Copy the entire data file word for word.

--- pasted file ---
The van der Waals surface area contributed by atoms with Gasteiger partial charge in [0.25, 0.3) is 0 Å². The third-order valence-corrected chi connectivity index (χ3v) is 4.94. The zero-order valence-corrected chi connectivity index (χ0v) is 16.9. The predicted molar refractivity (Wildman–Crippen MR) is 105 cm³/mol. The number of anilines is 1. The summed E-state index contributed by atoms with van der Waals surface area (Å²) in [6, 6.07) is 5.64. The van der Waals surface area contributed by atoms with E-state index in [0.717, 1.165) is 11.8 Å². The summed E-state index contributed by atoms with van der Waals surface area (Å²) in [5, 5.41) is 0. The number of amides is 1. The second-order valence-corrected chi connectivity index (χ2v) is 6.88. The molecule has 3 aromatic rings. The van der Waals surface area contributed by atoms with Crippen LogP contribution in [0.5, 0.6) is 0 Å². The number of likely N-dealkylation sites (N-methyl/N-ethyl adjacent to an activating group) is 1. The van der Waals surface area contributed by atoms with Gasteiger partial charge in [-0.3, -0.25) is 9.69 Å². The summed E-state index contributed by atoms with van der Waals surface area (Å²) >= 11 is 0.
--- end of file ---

The van der Waals surface area contributed by atoms with Gasteiger partial charge in [0.25, 0.3) is 0 Å². The third-order valence-corrected chi connectivity index (χ3v) is 4.94. The zero-order valence-corrected chi connectivity index (χ0v) is 16.9. The predicted molar refractivity (Wildman–Crippen MR) is 105 cm³/mol. The number of anilines is 1. The summed E-state index contributed by atoms with van der Waals surface area (Å²) in [6, 6.07) is 5.64. The van der Waals surface area contributed by atoms with E-state index in [0.717, 1.165) is 11.8 Å². The summed E-state index contributed by atoms with van der Waals surface area (Å²) in [5, 5.41) is 0. The number of amides is 1. The second-order valence-corrected chi connectivity index (χ2v) is 6.88. The molecule has 3 aromatic rings. The van der Waals surface area contributed by atoms with Crippen LogP contribution in [0.5, 0.6) is 0 Å². The number of likely N-dealkylation sites (N-methyl/N-ethyl adjacent to an activating group) is 1. The van der Waals surface area contributed by atoms with Gasteiger partial charge in [-0.3, -0.25) is 9.69 Å². The summed E-state index contributed by atoms with van der Waals surface area (Å²) >= 11 is 0.